This, like the last, is a very well-marked form, of which two species are natives of Central America and New Granada, one of the regions of the upper Rio Negro, and two of the rich country of Brazil. They are all distinguished by being decorated with beautiful blue tufts on the sides of the neck, relieved by glittering green cheeks and snowy breasts. In addition to this fine display of colours, two of them have rich blue crowns; there is yet another character common, I believe, to the whole—that of the tail of the females being much larger and more lengthened than that of the males; the young males, too, have this organ much more prolonged than the adult males; they have all peculiarly sharp wedge-shaped bills, lengthened wings, and small feet. Judging from these points in their structure, I believe these birds to be endowed with the power of more rapid flight than any other members of the family.
Habitat: Northern Brazil, the banks of the Amazon, the Guianas, and VenezuelaPlate 213 Heliothrix aurita Cayenne Fairy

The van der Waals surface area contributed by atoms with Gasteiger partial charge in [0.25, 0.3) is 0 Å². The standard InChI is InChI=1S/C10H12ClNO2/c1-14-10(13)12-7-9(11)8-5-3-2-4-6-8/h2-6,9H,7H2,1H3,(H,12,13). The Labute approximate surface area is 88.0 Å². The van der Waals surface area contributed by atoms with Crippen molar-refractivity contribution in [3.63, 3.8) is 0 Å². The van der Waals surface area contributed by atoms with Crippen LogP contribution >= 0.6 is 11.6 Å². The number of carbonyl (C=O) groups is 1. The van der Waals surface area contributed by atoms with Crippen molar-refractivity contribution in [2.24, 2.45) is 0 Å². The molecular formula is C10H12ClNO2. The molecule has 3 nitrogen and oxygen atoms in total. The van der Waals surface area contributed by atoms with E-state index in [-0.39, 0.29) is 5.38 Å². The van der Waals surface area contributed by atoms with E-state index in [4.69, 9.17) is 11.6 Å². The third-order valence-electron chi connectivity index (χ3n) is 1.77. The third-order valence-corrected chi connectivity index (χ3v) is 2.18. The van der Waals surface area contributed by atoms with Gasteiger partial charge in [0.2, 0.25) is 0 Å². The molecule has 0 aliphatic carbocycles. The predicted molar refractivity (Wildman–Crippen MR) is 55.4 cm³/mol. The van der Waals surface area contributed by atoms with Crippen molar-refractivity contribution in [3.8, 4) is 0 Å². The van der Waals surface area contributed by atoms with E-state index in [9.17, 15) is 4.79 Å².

Habitat: South-eastern BrazilPlate 214 Heliothrix auriculatus Brazilian Fairy
Heliothrix pahainolæma (Gould)
Habitat: The banks of the Upper Rio NegroPlate 215 Heliothrix pahaïnolæma Green-throated Fairy
Habitat: Guatemala, Costa Rica, and the forests of New Granada bordering the Pacific coast, as far south as Ecuador; Esmeraldas (Fraser)Plate 216 Heliothrix purpureiceps Purple-crowned Fairy
Heliothrix violifrons (Gould)
Habitat: Carthagena, or VeraguaPlate 217 Heliothrix Barroti Columbian Fairy
On receiving this bird from M. Warszewicz, I considered it to be referable to the Heliothrix Barroti, and accordingly figured and described it under that name. Subsequently I received another bird with a differently coloured crown, which, believing it to be new, I described and figured as H. purpureiceps, but I now find that the latter is the true H. Barroti, and that the former is a new bird; I therefore propose for it the distinctive appellation of H. violifrons.
Featuring all 422 illustrated species from John Gould’s A Monograph of the Trochilidæ, or Family of Humming-Birds arranged by color.